Q4FY20 GDP shows slowdown deepening, demand weakening due to coronavirus

The government had imposed coronavirus lockdown in the last week of March to curb the spread of the virus and the GDP data for Q4 also takes into account data from the lockdown week.

While Q4FY20 GDP data has surpassed most estimates, the growth slowing to 3.1% reflects an intensification of economic slowdown on the back of the coronavirus pandemic which has afflicted countries around the world. The government had imposed coronavirus lockdown in the last week of March to curb the spread of the virus and the GDP data for Q4 also takes into account data from the lockdown week. The growth rate of eight core industries for April 2020 has also fallen by 38.1%, compared to a fall of 9% in March 2020. However, the growth numbers announced on Friday still have room for revision as the government said that these can go some alteration in coming time due to insufficient data at present. The government has also revised GDP growth numbers for the quarters Q1, Q2 and Q3. Here’s what various economists, experts have to say about Q4 and full year growth numbers on Indian GDP. 

 

“Expectedly, the 4QFY21 GDP slowed down across manufacturing, construction and trade hotels, partly reflecting the sudden halt in economic activity led by the COVID-related response. Probable, some data gaps could also have made the data patchy. While the slowdown in economy was already underway, the COVID-19 related disruptions has further exaggerated the issue. We expect the 1QFY21 to record a sharp contraction of over 14% , with only a gradual recovery thereafter. For the year, we continue to expect contraction in GDP (over 5%). Accordingly, expansionary fiscal and monetary response will have to continue to aid the economy,” she said.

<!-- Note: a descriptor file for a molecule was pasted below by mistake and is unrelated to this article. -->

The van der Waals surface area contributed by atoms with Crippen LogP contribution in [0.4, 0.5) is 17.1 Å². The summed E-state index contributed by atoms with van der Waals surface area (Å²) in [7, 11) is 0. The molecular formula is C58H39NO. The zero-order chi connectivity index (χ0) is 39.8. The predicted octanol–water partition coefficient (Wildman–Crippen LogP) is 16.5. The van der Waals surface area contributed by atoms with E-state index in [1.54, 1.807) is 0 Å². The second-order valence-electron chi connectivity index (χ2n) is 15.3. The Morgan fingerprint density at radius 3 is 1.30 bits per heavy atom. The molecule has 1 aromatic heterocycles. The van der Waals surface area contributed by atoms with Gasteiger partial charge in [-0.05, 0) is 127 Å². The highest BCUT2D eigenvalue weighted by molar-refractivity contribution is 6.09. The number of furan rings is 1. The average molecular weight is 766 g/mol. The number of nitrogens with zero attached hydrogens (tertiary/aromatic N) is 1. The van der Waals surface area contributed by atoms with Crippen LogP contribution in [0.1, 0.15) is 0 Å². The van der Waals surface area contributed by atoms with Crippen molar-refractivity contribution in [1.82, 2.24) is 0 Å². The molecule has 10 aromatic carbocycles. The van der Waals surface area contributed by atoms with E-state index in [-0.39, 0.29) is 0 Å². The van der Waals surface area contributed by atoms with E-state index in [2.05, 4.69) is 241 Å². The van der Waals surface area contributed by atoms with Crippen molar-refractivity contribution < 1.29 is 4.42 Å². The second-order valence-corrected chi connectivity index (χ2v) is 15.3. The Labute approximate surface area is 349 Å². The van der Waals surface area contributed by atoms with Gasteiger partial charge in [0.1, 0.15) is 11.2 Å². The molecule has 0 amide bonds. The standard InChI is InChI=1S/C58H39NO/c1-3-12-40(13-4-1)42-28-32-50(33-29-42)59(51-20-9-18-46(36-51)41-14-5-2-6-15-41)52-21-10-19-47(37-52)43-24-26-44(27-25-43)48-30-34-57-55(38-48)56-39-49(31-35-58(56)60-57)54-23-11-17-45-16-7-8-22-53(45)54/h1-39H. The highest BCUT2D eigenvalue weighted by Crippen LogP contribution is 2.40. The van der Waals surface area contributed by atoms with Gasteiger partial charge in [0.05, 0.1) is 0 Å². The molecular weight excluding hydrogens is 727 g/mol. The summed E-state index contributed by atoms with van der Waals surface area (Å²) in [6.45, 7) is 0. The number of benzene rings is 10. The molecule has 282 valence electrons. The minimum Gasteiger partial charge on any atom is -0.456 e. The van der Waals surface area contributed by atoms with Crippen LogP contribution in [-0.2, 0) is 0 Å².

“The fall in growth during the last quarter of FY20 can in large part be attributed to the near absence of economic activity due to the restrictions and lockdowns in March, which typically tends to be a month which sees increased output with businesses trying to meet targets before the end of the financial year”.

“Overall, better-than-expected growth in agriculture and fiscal spending (explained by 4.6% fiscal deficit in FY20) led to higher GDP growth. We expect real GDP to decline ~21% in 1QFY21,” he said.

 

  • Suman Chowdhury, Chief Analytical Officer, Acuité Ratings & Research

“It is not surprising that Q4FY20 GDP print stands at 3.1% given the weakness in demand seen in the economy in the pre-Covid months. In the opinion of Acuité Ratings, the figures for FY20 largely reflect the intensification of the economic slowdown that started to build up from Q2/Q3 of FY19. The gradual slowdown in the growth trajectory is indicated in the revised quarterly GDP figures and the estimated print for FY20 at 4.2% as compared to 6.1% in FY19. Clearly, the growth momentum got further dampened towards the year end due to the economic disruption from the virus outbreak that already started a couple of weeks before the onset of the pan India lockdown in the last week of March. While the decline in growth of private consumption to 5.3% in FY20 was somewhat expected, the larger worry is the decline in gross fixed capital formation at 2.8% as compared to a growth of 9.8% in the previous year. The contraction in exports at 3.6% vis-à-vis 12.3% in the previous year also highlights the stress in the external sector,” she said.